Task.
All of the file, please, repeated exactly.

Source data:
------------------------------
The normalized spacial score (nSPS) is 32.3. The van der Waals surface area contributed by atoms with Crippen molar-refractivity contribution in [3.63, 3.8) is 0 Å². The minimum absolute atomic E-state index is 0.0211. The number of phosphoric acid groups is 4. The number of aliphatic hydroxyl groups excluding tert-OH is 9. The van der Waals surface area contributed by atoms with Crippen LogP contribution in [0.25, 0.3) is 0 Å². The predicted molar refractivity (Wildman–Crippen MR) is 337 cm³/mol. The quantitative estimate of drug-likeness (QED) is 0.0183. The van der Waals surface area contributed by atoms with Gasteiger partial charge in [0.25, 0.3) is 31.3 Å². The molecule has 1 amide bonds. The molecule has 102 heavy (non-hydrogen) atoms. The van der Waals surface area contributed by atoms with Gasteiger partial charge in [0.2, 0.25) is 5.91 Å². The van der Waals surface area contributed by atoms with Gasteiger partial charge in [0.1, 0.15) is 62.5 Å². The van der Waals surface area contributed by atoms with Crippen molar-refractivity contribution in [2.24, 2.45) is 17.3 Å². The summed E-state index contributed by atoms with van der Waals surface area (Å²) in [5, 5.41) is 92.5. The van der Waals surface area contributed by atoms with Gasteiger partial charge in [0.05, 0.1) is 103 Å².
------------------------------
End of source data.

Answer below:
The normalized spacial score (nSPS) is 32.3. The van der Waals surface area contributed by atoms with Crippen molar-refractivity contribution in [3.63, 3.8) is 0 Å². The minimum absolute atomic E-state index is 0.0211. The number of phosphoric acid groups is 4. The number of aliphatic hydroxyl groups excluding tert-OH is 9. The van der Waals surface area contributed by atoms with Crippen LogP contribution in [0.25, 0.3) is 0 Å². The predicted molar refractivity (Wildman–Crippen MR) is 337 cm³/mol. The quantitative estimate of drug-likeness (QED) is 0.0183. The van der Waals surface area contributed by atoms with Gasteiger partial charge in [0.25, 0.3) is 31.3 Å². The molecule has 1 amide bonds. The molecule has 102 heavy (non-hydrogen) atoms. The van der Waals surface area contributed by atoms with Gasteiger partial charge in [0.2, 0.25) is 5.91 Å². The van der Waals surface area contributed by atoms with Gasteiger partial charge in [0.1, 0.15) is 62.5 Å². The van der Waals surface area contributed by atoms with Crippen molar-refractivity contribution in [2.24, 2.45) is 17.3 Å². The summed E-state index contributed by atoms with van der Waals surface area (Å²) in [5, 5.41) is 92.5. The van der Waals surface area contributed by atoms with Gasteiger partial charge in [0.05, 0.1) is 103 Å².